You Negotiate Each Day (pp.163-168)
I personally, hate any Trying To Help Me book, that gives me loads of good ideas, but then leaves me there, like the real world and its constant demands aren’t something that will really bother me, now I have reached a higher level of perception. This book doesn’t do that. This is a lovely chapter – and it gives many examples and many different sorts of choices you can make for each single day, be it working day or free day, or a mixture. From the minute you get up to the minute you sleep it gives you ideas on how to get through that day without feeling so wan and despairing, if you do feel that way:
Each day is a special sort of negotiation. You make decisions about where you will invest meaning, how you will handle activities that hold no particular meaning, when you will take your vacations from meaning, and so on. You make a daily bargain with yourself that if you hold to your intentions you will find no reason to doubt the meaningfulness of that day. […] You do not aim for some unattainable perfection. […] You accept that you need daily vacations from “the whole meaning thing” [as well as] adamantly demanding of yourself that you put in that hard hour …doing the thing that you’ve been avoiding, because that is your prime meaning-making activity on that day. (p.163)
I think these chapters are the core of the book – the rest is incredibly useful elaboration on these ideas, and back-ups, things to help you integrate the ideas into your life more and more closely, with many specific scenarios and examples for thinking with. There is quite stringent help on how to formulate values without feeling you are contradicting yourself or not allowing for wants and needs as well, for example (pp.97-104). Prepare to really feel like your head is getting bent trying to work that one through! I ended up questioning some values I thought I held (and I have few, very few), and adding some I really did not think I had sympathy with (oddly, things make a bit more sense with them in the mind-mix). As usual, all these things are provisional, we’ll see how they go.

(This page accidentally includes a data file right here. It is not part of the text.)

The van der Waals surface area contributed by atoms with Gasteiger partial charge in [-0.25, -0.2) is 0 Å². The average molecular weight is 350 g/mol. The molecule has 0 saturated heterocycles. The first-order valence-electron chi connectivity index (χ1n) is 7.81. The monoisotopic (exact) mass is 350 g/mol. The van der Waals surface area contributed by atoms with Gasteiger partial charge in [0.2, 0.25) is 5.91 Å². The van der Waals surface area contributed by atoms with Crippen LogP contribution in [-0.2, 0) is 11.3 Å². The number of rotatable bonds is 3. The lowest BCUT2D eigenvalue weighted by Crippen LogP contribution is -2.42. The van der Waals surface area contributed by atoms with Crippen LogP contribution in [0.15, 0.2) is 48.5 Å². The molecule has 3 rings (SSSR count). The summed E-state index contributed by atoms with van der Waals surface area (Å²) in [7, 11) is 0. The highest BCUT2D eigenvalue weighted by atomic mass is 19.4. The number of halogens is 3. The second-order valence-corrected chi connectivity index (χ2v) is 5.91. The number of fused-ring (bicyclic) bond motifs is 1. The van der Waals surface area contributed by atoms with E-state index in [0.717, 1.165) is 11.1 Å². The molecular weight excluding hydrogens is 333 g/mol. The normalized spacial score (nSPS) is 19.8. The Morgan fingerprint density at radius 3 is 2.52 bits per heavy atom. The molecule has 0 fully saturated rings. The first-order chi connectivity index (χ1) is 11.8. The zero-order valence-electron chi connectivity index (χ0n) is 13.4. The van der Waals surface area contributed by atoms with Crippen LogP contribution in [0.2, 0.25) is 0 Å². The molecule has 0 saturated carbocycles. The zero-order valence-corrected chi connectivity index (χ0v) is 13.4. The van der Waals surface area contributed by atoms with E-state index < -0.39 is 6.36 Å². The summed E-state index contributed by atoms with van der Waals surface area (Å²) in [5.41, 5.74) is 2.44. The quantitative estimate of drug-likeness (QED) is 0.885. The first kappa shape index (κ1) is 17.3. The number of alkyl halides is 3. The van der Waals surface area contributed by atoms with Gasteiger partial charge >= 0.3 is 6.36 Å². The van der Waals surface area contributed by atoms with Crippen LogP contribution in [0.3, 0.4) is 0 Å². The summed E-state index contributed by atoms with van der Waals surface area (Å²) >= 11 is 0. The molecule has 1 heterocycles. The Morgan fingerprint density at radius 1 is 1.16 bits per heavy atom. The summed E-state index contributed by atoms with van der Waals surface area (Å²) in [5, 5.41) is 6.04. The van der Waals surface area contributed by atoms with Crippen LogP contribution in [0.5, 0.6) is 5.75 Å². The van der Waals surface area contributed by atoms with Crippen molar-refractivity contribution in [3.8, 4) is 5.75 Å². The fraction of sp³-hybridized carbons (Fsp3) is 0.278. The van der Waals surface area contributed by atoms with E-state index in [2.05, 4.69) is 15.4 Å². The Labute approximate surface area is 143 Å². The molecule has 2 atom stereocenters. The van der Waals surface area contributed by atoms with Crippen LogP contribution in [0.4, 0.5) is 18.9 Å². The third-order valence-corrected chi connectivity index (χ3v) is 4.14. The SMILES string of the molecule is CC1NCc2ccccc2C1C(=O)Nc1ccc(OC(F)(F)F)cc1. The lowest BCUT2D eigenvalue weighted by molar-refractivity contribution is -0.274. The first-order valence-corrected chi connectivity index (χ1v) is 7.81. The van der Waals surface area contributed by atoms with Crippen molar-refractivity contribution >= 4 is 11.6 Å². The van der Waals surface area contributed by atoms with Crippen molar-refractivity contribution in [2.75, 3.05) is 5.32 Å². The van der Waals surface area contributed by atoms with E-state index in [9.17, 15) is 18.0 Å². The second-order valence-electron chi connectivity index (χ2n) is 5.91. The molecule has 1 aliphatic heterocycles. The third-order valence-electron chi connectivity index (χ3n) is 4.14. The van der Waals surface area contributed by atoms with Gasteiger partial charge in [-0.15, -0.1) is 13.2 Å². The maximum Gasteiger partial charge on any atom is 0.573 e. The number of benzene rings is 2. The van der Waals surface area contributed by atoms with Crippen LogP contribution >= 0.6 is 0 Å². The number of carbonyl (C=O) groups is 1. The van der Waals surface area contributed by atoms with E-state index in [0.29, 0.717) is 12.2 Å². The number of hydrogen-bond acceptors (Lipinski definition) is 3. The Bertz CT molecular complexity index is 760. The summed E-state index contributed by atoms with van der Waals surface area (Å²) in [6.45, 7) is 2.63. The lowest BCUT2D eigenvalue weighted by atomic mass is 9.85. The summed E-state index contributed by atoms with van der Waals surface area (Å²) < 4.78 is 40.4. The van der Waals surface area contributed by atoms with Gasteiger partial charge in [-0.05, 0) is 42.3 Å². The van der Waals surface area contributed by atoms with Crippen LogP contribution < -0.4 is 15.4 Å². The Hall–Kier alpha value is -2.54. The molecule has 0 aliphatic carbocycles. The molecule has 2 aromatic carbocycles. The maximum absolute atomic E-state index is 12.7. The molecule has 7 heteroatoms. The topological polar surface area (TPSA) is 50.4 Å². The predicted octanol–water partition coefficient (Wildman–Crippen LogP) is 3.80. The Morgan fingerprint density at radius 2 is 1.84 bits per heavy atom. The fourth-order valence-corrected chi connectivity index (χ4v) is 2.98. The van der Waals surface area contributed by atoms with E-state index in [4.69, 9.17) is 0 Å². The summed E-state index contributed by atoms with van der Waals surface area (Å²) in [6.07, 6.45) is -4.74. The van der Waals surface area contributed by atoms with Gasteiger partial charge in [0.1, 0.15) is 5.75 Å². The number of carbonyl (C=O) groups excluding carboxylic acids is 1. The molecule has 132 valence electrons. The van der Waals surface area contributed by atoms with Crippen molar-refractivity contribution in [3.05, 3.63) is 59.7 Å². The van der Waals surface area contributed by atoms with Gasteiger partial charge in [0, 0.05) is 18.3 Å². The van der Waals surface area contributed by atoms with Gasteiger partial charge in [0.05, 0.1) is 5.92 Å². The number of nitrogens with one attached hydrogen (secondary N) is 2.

There’s a section on pages 125-8, in the section on You Focus on Meaning Rather than Mood, which describes quite heart-breakingly why we can feel so constantly up against the experience of ‘the void’ in our daily lives, despite all our scientific progress and civil society: its almost poetic. He suggests that because we are so used to this experience of scary disappointment, and the ‘taking the temperature’ of ourselves (p.128), checking in on our moods and seeing it as ‘bad’ during these moments, that we have slipped into a sort of trance, ‘convinced that an unlived life is less painful than reality’ (p.129). A trance where we live only half awake, because it’s the only bearable way to get through, say, a dead-end job (or even a great job that just isn’t satisfying us anymore – the guilt!!). The trance is aided by the advertisements coming at us all the time, trying to get us to buy something, the lifestyles we see on TV or film, all over the place (on p.131 is an absolutely brilliant rant against advertisers). He makes it clear, as he does throughout the book that you need to rebel, against trance and culturally induced desires for unimportant things (my friend Mr Hooting Yard would call this The Man), against allowing all that to constantly derail you in your attempts to live life by your own principles. Earlier, he says: